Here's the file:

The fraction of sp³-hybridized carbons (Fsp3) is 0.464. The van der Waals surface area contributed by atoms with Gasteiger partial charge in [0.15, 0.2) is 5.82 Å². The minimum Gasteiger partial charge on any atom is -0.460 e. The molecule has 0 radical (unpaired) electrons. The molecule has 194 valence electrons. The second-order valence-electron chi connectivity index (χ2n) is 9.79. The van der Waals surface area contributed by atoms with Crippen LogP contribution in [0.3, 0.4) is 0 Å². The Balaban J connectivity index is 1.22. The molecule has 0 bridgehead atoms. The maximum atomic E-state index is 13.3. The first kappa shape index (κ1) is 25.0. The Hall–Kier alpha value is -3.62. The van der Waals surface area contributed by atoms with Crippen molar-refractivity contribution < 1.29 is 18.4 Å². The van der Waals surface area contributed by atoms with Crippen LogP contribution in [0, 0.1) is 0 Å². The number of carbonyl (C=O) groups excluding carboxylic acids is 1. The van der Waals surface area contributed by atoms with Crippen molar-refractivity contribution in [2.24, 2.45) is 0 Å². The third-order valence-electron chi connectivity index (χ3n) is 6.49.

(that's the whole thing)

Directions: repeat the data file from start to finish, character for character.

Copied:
The fraction of sp³-hybridized carbons (Fsp3) is 0.464. The van der Waals surface area contributed by atoms with Gasteiger partial charge in [0.15, 0.2) is 5.82 Å². The minimum Gasteiger partial charge on any atom is -0.460 e. The molecule has 0 radical (unpaired) electrons. The molecule has 194 valence electrons. The second-order valence-electron chi connectivity index (χ2n) is 9.79. The van der Waals surface area contributed by atoms with Crippen LogP contribution in [0.3, 0.4) is 0 Å². The Balaban J connectivity index is 1.22. The molecule has 0 bridgehead atoms. The maximum atomic E-state index is 13.3. The first kappa shape index (κ1) is 25.0. The Hall–Kier alpha value is -3.62. The van der Waals surface area contributed by atoms with Crippen molar-refractivity contribution < 1.29 is 18.4 Å². The van der Waals surface area contributed by atoms with Crippen LogP contribution in [0, 0.1) is 0 Å². The number of carbonyl (C=O) groups excluding carboxylic acids is 1. The van der Waals surface area contributed by atoms with Crippen molar-refractivity contribution in [2.24, 2.45) is 0 Å². The third-order valence-electron chi connectivity index (χ3n) is 6.49.